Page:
Healthcare debate: 100 years later, still the same

by Karoli on June 26, 2009 · 13 comments

in News, Patients, Tools

Look at this amazing Google timeline of the national debate about health care reform over the past 100 years. At a glance, it’s clear that the anti-reformers have won the debate by throwing lots of money and hysterical arguments at the issue, leaving us where we are today.

There’s only one lesson to learn from this timeline: Health care reform is routinely defeated by the insurance and medical industries’ insistence that there is no need for a government mandate, that socialized medicine is bad, bad, bad, and that the industry and the markets can self-regulate themselves, covering more for less money.

100 years later, more Americans are losing more of their assets as a result of out-of-control health care costs, 47 million Americans are uninsured, jobs are being lost or eliminated because of the cost to employers to ensure the workforce, and yet, the debate still centers around the medical-pharma-insurance industry claims that market-based coverage is the best option.

While the health care argument can be framed in terms of economics, there’s an important social component that’s being buried in the current hysteria over costs and budgets. As our current system stands, the rich get the very best health care available, the elderly get better health care than they did before they were elderly, and the very poor get the basics.

The ones left in the cold? The unemployed, the self-employed, the small business owners, the middle class, people suffering from chronic illness and their caretakers. There is a fundamental social inequity built into the structure of health insurance and health delivery systems that cannot be solved by the markets because the markets are designed to be efficient and efficient markets cannot accept known risk.

Here are some quotes from the 100-year timeline (though I urge you to look at it yourself for the sheer visual proof of the lie against health care reform and the public option). I’ve added some headlines I found from the news about this year’s debate over healthcare reform to illustrate how the same scripts are still in play:

1916: HEALTH INSURANCE PLAN UNDER FIRE

Representatives of social welfare organizations, including the Sage Foundation, advocated the Mills bill because they believed it would do much to elevate the standard of health and happiness among the workers. Manufacturers opposed it on the ground that it meant an additional burden upon industry. The doctors opposed the bill because they held it invaded the free choice of a patient in selecting a physician.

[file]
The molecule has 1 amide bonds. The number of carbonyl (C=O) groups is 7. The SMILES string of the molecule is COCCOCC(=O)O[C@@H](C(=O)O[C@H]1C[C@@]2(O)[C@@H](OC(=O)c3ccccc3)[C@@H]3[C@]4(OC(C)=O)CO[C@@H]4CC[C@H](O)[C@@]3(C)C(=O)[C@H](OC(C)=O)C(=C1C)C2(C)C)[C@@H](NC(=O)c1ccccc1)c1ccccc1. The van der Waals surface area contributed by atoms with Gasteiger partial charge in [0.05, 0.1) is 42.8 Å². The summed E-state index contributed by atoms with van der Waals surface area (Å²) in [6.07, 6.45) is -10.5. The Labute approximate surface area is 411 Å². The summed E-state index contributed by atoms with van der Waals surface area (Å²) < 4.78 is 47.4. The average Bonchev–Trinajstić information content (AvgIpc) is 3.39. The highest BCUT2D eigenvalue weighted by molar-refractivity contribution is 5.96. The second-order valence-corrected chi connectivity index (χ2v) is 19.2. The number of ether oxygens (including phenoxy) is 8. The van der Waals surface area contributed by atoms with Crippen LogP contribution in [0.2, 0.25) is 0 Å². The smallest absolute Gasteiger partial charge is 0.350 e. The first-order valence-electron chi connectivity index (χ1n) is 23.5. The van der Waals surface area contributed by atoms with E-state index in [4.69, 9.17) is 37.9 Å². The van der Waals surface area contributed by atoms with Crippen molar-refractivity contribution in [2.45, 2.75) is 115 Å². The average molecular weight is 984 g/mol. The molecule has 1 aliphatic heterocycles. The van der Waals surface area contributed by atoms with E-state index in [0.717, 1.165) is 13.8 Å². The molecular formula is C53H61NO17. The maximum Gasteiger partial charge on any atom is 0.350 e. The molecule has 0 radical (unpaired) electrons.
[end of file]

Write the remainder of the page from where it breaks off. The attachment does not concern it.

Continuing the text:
2009: Graham: Cost Estimates a ‘Death Blow’ to Calls for Public Health Care Plan

Republican Sen. Lindsey Graham says the Senate won’t go down the road of government-run health care, while Democratic Sen. Chris Dodd says most Americans want the government to play more of a role.

1934: THE ‘HEALTH INSURANCE’ ISSUE STIRS DOCTORS TO NEW DEBATE; Need of Wider Medical Benefit and of Greater Security for Practitioners Is Recognized, but Ideas on Methods Differ

2009: Who’s Afraid of a ‘Public Plan,’ and Why?

Why are private insurance companies and managed care organizations so frightened of a “public plan”?

1946: DOCTOR SEES PERIL IN CONTROL BY U.S.; President-Elect of the State Medical Society Asks Firm Stand Against ‘Bureaucracy’ ‘Threat’ Again Felt Sponsored Six State Plans. Characterizing Government-controlled health insurance as a “threat” to all physicians and surgeons, Dr. William Hale, president-elect of the Medical Society of the State of New York, urged the medical profession yesterday “to stand firm and united” against the dangers of Government “interference.”

2009:Above all, do no harm”—not according to the AMA

1960: One of the most intensive and broadly based lobbying operations in recent history has made health insurance for the aged easily the No. 1 issue before Congress this year.

2009: Top Health Care Companies Spent More Than Half Million On Congressional Trips

1989:Getting Health Coverage for the Left-Out Millions Jobs, Not Government, Should Be the Source

2009: Government Health Plans Always Ration Care Europe offers a glimpse of the future if President Obama and congressional Democrats have their way.

1992: Faced with wide disparities in pricing and fast-rising premium costs, customers tend to flock to any insurer with relatively stable and reasonable charges. The rush for personal policies offered by Kaiser Permanente in Northern California was so great that the insurer decided to suspend the sale of policies to individuals.

2009:Calculating insurance interests LAST WEEK, three insurance executives made starkly clear why President Obama is right to insist on a public-plan option in any health reform package. The three stood before Congress and refused to stop the practice of canceling coverage of sick policyholders for unrelated medical reasons, even in cases where the firms can’t show intentional fraud by the policyholders.

History proves, over and over and over again that private industry cannot fill the gap to cover all Americans, that those who go without are those least able to go without, and every ‘solution’ has lined the pockets of insurers while diminishing quality of care for insureds. It also proves that when it comes to the health care debate, insurance companies, pharmaceutical companies and other competing interests are looking out for nothing more than their bottom line, and will spend whatever they must to maintain their long-term monopoly.

Do something. Volunteer tomorrow to raise awareness. I will be at the Ventura FoodShare collection. You can find your event here. Don’t let the debate get hijacked again. 100 years of history has proven the lie. Let’s stand for truth.

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